You're going to hear a lot about Obamacare this fall, especially from Republicans. They'll try to convince you that it was a bad deal. They'll throw numbers at you to make you think that the cost of health insurance is spiraling out of control. In all likelihood those numbers will be incorrect, but how will you know?
Health reform will cut the rate of uninsurance nearly in half. CBO estimates that health reform will reduce the share of the non-elderly population without insurance from 20 percent in the law's absence to about 16 percent in 2014 and about 11 percent in 2016 and beyond. That's 26 million more people with health coverage.
Rather than have substantive discussions on how we can increase wages for millions of hard-working Americans without losing jobs, both sides will cherry pick the data they want to accentuate and dismiss the rest. This sort of tribal nature of politics is partly to blame for the lack of action in Washington these days.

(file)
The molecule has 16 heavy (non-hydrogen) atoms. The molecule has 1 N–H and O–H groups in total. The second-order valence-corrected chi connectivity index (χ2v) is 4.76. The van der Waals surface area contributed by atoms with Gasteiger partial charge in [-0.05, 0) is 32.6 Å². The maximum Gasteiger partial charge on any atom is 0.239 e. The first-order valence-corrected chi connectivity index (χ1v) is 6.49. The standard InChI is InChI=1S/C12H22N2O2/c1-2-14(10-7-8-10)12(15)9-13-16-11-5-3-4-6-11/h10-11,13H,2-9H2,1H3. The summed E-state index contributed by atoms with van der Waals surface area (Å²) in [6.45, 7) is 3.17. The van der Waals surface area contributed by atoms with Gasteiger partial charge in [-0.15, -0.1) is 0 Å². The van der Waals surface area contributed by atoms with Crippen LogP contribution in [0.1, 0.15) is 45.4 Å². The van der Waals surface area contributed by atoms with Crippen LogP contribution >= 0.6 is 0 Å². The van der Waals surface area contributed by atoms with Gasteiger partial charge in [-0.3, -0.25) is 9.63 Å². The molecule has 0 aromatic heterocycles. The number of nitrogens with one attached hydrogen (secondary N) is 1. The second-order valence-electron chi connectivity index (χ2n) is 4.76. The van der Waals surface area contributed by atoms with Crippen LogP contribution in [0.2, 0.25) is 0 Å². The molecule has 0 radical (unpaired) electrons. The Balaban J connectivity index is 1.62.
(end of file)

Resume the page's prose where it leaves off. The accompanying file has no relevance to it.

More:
Just over a week ago, Philadelphia Weekly published a cover story about a local musician named Jordan White, premised on the notion that White -- an earnest singer-songwriter type -- was some sort of stealth superstar in the Philadelphia music scene. The headline in the print edition was insistent in pushing this zingy notion: 'Jordan White may be the most famous local rock balladeer you've never heard of.'